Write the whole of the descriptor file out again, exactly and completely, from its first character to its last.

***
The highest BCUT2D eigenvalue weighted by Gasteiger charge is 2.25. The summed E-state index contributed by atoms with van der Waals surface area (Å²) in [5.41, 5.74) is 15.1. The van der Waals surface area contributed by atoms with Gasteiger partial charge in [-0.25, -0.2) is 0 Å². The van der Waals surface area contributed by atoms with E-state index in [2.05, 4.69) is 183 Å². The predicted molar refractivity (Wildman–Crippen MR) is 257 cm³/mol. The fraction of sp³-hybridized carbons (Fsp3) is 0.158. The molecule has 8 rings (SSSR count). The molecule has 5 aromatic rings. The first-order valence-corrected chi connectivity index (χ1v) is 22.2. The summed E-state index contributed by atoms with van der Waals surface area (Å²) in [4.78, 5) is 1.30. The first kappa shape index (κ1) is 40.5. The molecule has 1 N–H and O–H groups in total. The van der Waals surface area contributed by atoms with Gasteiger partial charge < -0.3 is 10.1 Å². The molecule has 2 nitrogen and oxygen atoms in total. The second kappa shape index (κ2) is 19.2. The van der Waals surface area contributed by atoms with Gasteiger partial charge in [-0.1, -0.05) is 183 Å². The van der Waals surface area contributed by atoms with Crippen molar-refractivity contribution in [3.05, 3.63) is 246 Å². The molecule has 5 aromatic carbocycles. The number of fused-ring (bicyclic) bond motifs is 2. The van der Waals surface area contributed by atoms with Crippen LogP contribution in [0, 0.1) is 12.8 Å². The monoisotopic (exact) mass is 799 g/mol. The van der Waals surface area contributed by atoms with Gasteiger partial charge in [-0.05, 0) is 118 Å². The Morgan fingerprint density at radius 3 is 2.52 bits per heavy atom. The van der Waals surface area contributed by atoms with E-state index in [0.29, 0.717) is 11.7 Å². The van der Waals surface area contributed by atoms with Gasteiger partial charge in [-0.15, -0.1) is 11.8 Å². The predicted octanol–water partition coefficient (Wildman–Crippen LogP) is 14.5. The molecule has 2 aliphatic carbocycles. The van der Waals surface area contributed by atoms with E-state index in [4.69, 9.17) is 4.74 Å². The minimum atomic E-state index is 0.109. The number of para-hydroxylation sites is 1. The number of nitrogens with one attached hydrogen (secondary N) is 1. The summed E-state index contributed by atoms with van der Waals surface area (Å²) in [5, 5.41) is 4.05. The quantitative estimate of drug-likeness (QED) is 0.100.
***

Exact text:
The highest BCUT2D eigenvalue weighted by Gasteiger charge is 2.25. The summed E-state index contributed by atoms with van der Waals surface area (Å²) in [5.41, 5.74) is 15.1. The van der Waals surface area contributed by atoms with Gasteiger partial charge in [-0.25, -0.2) is 0 Å². The van der Waals surface area contributed by atoms with E-state index in [2.05, 4.69) is 183 Å². The predicted molar refractivity (Wildman–Crippen MR) is 257 cm³/mol. The fraction of sp³-hybridized carbons (Fsp3) is 0.158. The molecule has 8 rings (SSSR count). The molecule has 5 aromatic rings. The first-order valence-corrected chi connectivity index (χ1v) is 22.2. The summed E-state index contributed by atoms with van der Waals surface area (Å²) in [4.78, 5) is 1.30. The first kappa shape index (κ1) is 40.5. The molecule has 1 N–H and O–H groups in total. The van der Waals surface area contributed by atoms with Gasteiger partial charge < -0.3 is 10.1 Å². The molecule has 2 nitrogen and oxygen atoms in total. The second kappa shape index (κ2) is 19.2. The van der Waals surface area contributed by atoms with Gasteiger partial charge in [-0.1, -0.05) is 183 Å². The van der Waals surface area contributed by atoms with Crippen molar-refractivity contribution in [3.05, 3.63) is 246 Å². The molecule has 5 aromatic carbocycles. The number of fused-ring (bicyclic) bond motifs is 2. The van der Waals surface area contributed by atoms with Crippen LogP contribution in [0, 0.1) is 12.8 Å². The monoisotopic (exact) mass is 799 g/mol. The van der Waals surface area contributed by atoms with Gasteiger partial charge in [-0.05, 0) is 118 Å². The Morgan fingerprint density at radius 3 is 2.52 bits per heavy atom. The van der Waals surface area contributed by atoms with E-state index in [0.29, 0.717) is 11.7 Å². The van der Waals surface area contributed by atoms with Gasteiger partial charge in [-0.15, -0.1) is 11.8 Å². The predicted octanol–water partition coefficient (Wildman–Crippen LogP) is 14.5. The molecule has 2 aliphatic carbocycles. The van der Waals surface area contributed by atoms with E-state index in [4.69, 9.17) is 4.74 Å². The minimum atomic E-state index is 0.109. The number of para-hydroxylation sites is 1. The number of nitrogens with one attached hydrogen (secondary N) is 1. The summed E-state index contributed by atoms with van der Waals surface area (Å²) in [5, 5.41) is 4.05. The quantitative estimate of drug-likeness (QED) is 0.100.